The Anchorhold of Our Religion

From “Words of Life,” The Pastoral Sermons, 322-324, (ca. 1956)

Imagine, the next time you go to communion, that your Lord coming to you in the Holy Eucharist holds himself back for a moment from you and asks, “Wilt thou also go away?” Others, whose childhood was not less sheltered by religious influences, others, whose lives seemed not less clearly marked by the traces of heavenly guidance, have forgotten their allegiance and denied me before men; wilt thou also go away? No man knows the force of another’s temptations; the doubts, the difficulties, which perplexed one soul yesterday may perplex another tomorrow; wilt thou then go away?

And the answer: the answer is the voice of Peter, the voice of the apostles, the voice of the universal Church: Lord, to whom shall we go? If we turn away from him, we must go somewhere else — where else? We can only give up his revelation for some revelation more satisfying than his. We can only abandon the Catholic Church for some spiritual home that is more of a spiritual home than the Catholic Church. We can only despise his sacraments if we are in a position to compare them with other sources of inspiration which promise more comfort in this life, more hope in the world to come. Where are we to find such a revelation, such a spiritual home, such sources of inspiration? Nowhere; there is no other system in the world which dares even to claim what the Catholic Church claims. Are we to abandon the Catholic faith for something less than the Catholic faith?

Do not be afraid, for a moment, to look over that giddy edge and to imagine what it would be like for you to lose faith in your religion. Oh, no doubt there would be a momentary satisfaction, to the more indolent part of your nature, to find an easing of that sense of struggle which we Catholics always feel… And we might, for the time being, find an outlet for our energies, a center for our energies, a center for our enthusiasm, in some other movement, political or philanthropic; it would carry us along while youth lasted, while the excitement of it lasted. But the whole fabric and structure of our life would be gone. We should have no standards to judge by, no light to walk by, no hope to live by. We see all that, and we draw back, shuddering, from the edge. We cannot contemplate the thought of walking no more with Jesus. To whom shall we go; he has the words of eternal life.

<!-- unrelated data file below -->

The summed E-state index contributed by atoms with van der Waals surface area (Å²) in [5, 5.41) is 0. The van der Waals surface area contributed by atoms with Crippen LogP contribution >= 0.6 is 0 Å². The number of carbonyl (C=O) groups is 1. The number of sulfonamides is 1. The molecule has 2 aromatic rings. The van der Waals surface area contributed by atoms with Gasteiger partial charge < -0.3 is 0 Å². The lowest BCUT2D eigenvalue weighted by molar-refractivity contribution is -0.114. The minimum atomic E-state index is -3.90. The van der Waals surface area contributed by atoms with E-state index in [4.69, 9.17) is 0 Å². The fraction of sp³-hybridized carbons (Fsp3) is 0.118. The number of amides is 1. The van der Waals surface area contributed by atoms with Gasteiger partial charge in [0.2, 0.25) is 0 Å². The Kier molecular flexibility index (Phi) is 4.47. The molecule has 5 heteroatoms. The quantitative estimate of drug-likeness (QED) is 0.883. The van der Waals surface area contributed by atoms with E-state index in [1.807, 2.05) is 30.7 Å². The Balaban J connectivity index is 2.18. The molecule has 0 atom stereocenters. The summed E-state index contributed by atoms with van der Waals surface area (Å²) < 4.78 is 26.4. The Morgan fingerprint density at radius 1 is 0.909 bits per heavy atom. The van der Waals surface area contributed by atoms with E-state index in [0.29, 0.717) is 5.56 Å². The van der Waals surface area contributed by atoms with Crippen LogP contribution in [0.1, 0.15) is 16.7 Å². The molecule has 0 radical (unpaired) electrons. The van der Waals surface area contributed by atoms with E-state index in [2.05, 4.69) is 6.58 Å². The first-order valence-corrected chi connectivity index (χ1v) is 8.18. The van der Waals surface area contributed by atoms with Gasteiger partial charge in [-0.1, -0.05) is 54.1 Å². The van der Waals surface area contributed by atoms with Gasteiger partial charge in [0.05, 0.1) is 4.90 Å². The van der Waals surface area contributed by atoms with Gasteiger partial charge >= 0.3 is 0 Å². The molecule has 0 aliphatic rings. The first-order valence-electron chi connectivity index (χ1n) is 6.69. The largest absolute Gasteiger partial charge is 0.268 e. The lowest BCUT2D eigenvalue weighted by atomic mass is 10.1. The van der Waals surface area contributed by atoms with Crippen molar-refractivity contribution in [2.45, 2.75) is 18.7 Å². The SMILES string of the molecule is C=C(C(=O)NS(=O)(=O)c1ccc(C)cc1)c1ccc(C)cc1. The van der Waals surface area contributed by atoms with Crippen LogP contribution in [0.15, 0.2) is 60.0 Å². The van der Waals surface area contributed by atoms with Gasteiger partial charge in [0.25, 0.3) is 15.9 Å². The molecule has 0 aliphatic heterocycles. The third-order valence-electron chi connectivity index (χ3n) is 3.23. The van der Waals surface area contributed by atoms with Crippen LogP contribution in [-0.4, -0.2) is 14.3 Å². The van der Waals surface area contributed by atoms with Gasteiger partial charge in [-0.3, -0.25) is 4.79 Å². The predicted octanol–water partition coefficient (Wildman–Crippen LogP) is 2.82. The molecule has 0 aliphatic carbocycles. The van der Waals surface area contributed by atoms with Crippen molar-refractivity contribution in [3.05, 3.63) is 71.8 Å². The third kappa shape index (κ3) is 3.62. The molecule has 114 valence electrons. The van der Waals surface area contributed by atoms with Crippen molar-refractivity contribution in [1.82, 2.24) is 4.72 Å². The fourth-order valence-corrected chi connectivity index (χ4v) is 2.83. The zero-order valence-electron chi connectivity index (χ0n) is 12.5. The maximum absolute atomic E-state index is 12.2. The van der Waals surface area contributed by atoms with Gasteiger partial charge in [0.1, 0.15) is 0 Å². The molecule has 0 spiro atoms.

But still he holds himself back from us; this Guest who comes to us in the Holy Eucharist; he has not finished, yet, with his challenge, he wants to try our loyalty still further. His friendship, we have found, is something we cannot do without. It is not the mere routine of living that would make it impossible for us, please God, to abandon our religion; it is not merely that we cling obstinately to a set of opinions because they are our opinions; it is not mere sentimental attachment, such as fades and dies down with the passing of years. Habit and head and heart, they all have something to say to it; but the anchorhold of our religion is something deeper than that, something that affects the whole of us, not just part of us. If then, the religion of Christ is something we could not do without, how is it that most of us use it so little, live it so little?

Ronald Knox (1888-1957) was an English Roman Catholic priest, theologian, and fiction writer, one of the most influential figures in mid-twentieth century English Catholicism. Originally an Anglican priest, he was the Roman Catholic chaplain at Oxford for many years, and became a well-known apologist, preacher, and writer of detective fiction. His sermon “Words of Life” was preached at Corpus Christi Church, Maiden Lane, London, on the Feast of Corpus Christi.

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